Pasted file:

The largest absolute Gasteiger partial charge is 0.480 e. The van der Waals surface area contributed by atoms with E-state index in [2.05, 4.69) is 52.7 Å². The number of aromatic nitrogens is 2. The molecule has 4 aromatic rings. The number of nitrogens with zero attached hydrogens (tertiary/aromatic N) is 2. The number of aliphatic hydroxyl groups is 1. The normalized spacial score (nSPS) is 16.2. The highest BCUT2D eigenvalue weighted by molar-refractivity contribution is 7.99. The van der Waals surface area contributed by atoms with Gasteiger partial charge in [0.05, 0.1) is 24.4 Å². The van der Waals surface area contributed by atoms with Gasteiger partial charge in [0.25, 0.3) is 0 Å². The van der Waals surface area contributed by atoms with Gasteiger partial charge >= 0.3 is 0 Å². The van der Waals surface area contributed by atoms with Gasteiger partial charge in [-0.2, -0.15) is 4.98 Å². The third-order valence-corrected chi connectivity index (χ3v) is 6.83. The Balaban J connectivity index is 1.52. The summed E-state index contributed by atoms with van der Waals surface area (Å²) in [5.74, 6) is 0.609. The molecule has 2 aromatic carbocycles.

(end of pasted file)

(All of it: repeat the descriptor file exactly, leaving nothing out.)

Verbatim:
The largest absolute Gasteiger partial charge is 0.480 e. The van der Waals surface area contributed by atoms with E-state index in [2.05, 4.69) is 52.7 Å². The number of aromatic nitrogens is 2. The molecule has 4 aromatic rings. The number of nitrogens with zero attached hydrogens (tertiary/aromatic N) is 2. The number of aliphatic hydroxyl groups is 1. The normalized spacial score (nSPS) is 16.2. The highest BCUT2D eigenvalue weighted by molar-refractivity contribution is 7.99. The van der Waals surface area contributed by atoms with Gasteiger partial charge in [0.05, 0.1) is 24.4 Å². The van der Waals surface area contributed by atoms with Gasteiger partial charge in [0.25, 0.3) is 0 Å². The van der Waals surface area contributed by atoms with Gasteiger partial charge >= 0.3 is 0 Å². The van der Waals surface area contributed by atoms with Gasteiger partial charge in [-0.2, -0.15) is 4.98 Å². The third-order valence-corrected chi connectivity index (χ3v) is 6.83. The Balaban J connectivity index is 1.52. The summed E-state index contributed by atoms with van der Waals surface area (Å²) in [5.74, 6) is 0.609. The molecule has 2 aromatic carbocycles.